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Police reopen 1998 Miller homicide case

February 22, 2005|by PEPPER BALLARD

pepperb@herald-mail.com

HAGERSTOWN - March 9 is a bittersweet date for Marcia Younker: It was the date she began dating her late husband, but it was also the date when the body of her youngest daughter, 19-year-old Clara Elizabeth Miller, was found.

It's been nearly seven years since Miller's badly decomposed body was found in a wooded area in the 900 block of South Burhans Boulevard on March 9, 1998. She had been stabbed to death.

Police have not charged anyone in her death.

"I can't say it becomes easier with time, but I guess in a way it does," Younker said.

Younker said her husband, Russell Younker Jr., passed away in November, and since then "everything's gone wrong" except for one thing: The Hagerstown Police Department has reopened the investigation into her daughter's death.

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Lt. Michael King said the case was reopened because new technology and new detectives might help shed some light on old evidence. Detective Steven Hoover said police have already conducted some interviews, but still have to talk with more people.

Younker said she hopes her daughter's killer is finally brought to justice.

"I got a lot of messages I'd like to give to whoever did this," she said through tears. "I hope they don't sleep. I hope they never have peace of mind. I never got to see her and say goodbye to her. It's just not fair."

At the time of her death, Miller was being sought in connection with the August 1997 death of Darrius Allen Fetterhoff, of Greencastle, Pa., who was beaten and left for dead. He was found nearly a week later, lying on an embankment along Conococheague Creek. He died Aug. 28, 1997, at Washington County Hospital, according to published reports.

About three months later, Miller dropped out of sight. She was last seen Nov. 20, 1997, at Big Lots on Maryland Avenue.

Miller had been wanted by police on two counts of accessory after the fact, felony theft, auto theft and unauthorized use of a motor vehicle in connection with the Fetterhoff case.

According to published reports of Fetterhoff's death, Fetterhoff, 58, dropped his wife off at work and drove to Hagerstown on Aug. 20, 1997, met Miller and the two had sex.

Afterward, Miller went to East Franklin Street and picked up Thomas Clifford Wallace, who told police after his arrest that he sold Fetterhoff $40 worth of crack cocaine.

Miller, who was with Wallace and Fetterhoff in Fetterhoff's car, drove to the Broadfording Road area at Wallace's instruction. She told police that when Fetterhoff refused to pay Wallace more money for the drugs, Wallace pulled him from the car and hit him on the head with a rock.

Police said Miller told them that Fetterhoff fell over the railing and rolled about 90 feet down an embankment along Conococheague Creek off Broadfording Road. He was left for dead and wasn't found until nearly a week later.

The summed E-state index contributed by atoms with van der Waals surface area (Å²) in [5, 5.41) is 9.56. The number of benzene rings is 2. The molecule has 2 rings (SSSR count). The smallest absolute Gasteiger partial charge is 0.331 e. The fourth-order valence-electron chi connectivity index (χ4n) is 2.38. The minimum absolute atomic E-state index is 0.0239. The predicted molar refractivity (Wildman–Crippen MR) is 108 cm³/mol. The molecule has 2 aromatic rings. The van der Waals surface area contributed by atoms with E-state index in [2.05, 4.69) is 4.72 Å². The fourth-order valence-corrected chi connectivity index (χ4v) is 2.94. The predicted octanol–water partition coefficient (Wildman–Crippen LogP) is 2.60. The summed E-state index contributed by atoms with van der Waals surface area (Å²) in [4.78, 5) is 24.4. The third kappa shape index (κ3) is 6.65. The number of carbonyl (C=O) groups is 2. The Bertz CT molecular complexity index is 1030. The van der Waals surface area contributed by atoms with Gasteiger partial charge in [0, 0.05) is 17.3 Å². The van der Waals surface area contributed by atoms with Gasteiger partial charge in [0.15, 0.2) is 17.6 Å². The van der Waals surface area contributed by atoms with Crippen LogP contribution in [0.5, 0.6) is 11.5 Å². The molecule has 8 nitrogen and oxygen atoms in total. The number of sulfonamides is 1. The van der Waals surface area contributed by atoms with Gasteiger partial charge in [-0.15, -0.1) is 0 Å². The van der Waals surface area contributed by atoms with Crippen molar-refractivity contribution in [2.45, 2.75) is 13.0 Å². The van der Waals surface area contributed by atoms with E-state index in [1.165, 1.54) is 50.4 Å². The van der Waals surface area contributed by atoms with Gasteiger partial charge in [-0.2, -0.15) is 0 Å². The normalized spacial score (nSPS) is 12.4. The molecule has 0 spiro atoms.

In November 2000, a Washington County Circuit jury found Wallace guilty of first-degree murder and other charges in Fetterhoff's death. He was sentenced to life without parole in March 2001, according to published reports.

The Fetterhoff matter wasn't the first time Miller was in the news.

In June 1996, Miller accused a former Hagerstown City Police officer, Larry Jacob Rowe, of holding her against her will at his home, where she said she had gone to have bondage photos taken.

On Aug. 6, a Washington County Circuit judge, saying he wanted to assure Miller's testimony in the Rowe case, sent her to jail, where she remained for 16 days. Prosecutors had feared that her drug addiction and lifestyle might prevent her from showing up for his trial, according to published reports.

At an Aug. 15 hearing, Miller served notice that her memory of the incident was fading and was likely to grow dimmer the longer she remained behind bars.

Rowe, who had been an officer with the Hagerstown Police Department from 1975 to 1987, entered Alford pleas on Dec. 12, 1997, to one count each of fourth-degree sex offense and common law assault.

Under an Alford plea, a defendant acknowledges that the prosecution has enough evidence to gain a conviction, but doesn't admit guilt.

In exchange for those pleas, charges of false imprisonment, battery, second-degree sexual offense, third-degree sexual offense and committing an unnatural and perverted sexual practice were dismissed.

Rowe was sentenced to a three-year suspended prison sentence for assault and time served for the fourth-degree sex offense. He was placed on probation for four years and ordered to continue psychiatric counseling and medication.

A mother's memory


Younker said she knew something had happened to her daughter when her weekly phone calls stopped at around the time she dropped out of sight in November 1997.

Miller had led a troubled life, Younker said.

Born April 5, 1978, Miller was the youngest of three daughters from Younker's first marriage. Younker later had a son with Russell Younker Jr.

Miller went to Winter Street Elementary School and Western Heights Middle School.

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